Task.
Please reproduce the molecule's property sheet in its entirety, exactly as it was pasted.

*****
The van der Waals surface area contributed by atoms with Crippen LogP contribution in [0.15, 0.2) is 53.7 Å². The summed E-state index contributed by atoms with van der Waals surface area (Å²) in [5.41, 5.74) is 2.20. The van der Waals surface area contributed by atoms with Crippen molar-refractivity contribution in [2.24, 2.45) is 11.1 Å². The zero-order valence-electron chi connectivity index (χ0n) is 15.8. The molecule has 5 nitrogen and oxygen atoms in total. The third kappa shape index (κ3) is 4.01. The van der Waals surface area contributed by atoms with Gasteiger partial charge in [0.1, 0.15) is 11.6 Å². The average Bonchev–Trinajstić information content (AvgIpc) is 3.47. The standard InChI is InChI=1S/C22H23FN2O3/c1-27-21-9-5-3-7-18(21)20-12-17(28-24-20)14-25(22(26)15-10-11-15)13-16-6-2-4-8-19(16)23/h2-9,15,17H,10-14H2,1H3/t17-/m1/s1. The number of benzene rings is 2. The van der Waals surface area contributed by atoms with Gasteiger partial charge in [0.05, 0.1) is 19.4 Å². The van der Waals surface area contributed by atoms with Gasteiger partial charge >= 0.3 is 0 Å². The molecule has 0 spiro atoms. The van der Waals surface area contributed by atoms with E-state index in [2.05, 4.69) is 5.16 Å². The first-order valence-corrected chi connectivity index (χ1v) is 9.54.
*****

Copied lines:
The van der Waals surface area contributed by atoms with Crippen LogP contribution in [0.15, 0.2) is 53.7 Å². The summed E-state index contributed by atoms with van der Waals surface area (Å²) in [5.41, 5.74) is 2.20. The van der Waals surface area contributed by atoms with Crippen molar-refractivity contribution in [2.24, 2.45) is 11.1 Å². The zero-order valence-electron chi connectivity index (χ0n) is 15.8. The molecule has 5 nitrogen and oxygen atoms in total. The third kappa shape index (κ3) is 4.01. The van der Waals surface area contributed by atoms with Gasteiger partial charge in [0.1, 0.15) is 11.6 Å². The average Bonchev–Trinajstić information content (AvgIpc) is 3.47. The standard InChI is InChI=1S/C22H23FN2O3/c1-27-21-9-5-3-7-18(21)20-12-17(28-24-20)14-25(22(26)15-10-11-15)13-16-6-2-4-8-19(16)23/h2-9,15,17H,10-14H2,1H3/t17-/m1/s1. The number of benzene rings is 2. The van der Waals surface area contributed by atoms with Gasteiger partial charge in [0.05, 0.1) is 19.4 Å². The van der Waals surface area contributed by atoms with Gasteiger partial charge >= 0.3 is 0 Å². The molecule has 0 spiro atoms. The van der Waals surface area contributed by atoms with E-state index in [2.05, 4.69) is 5.16 Å². The first-order valence-corrected chi connectivity index (χ1v) is 9.54.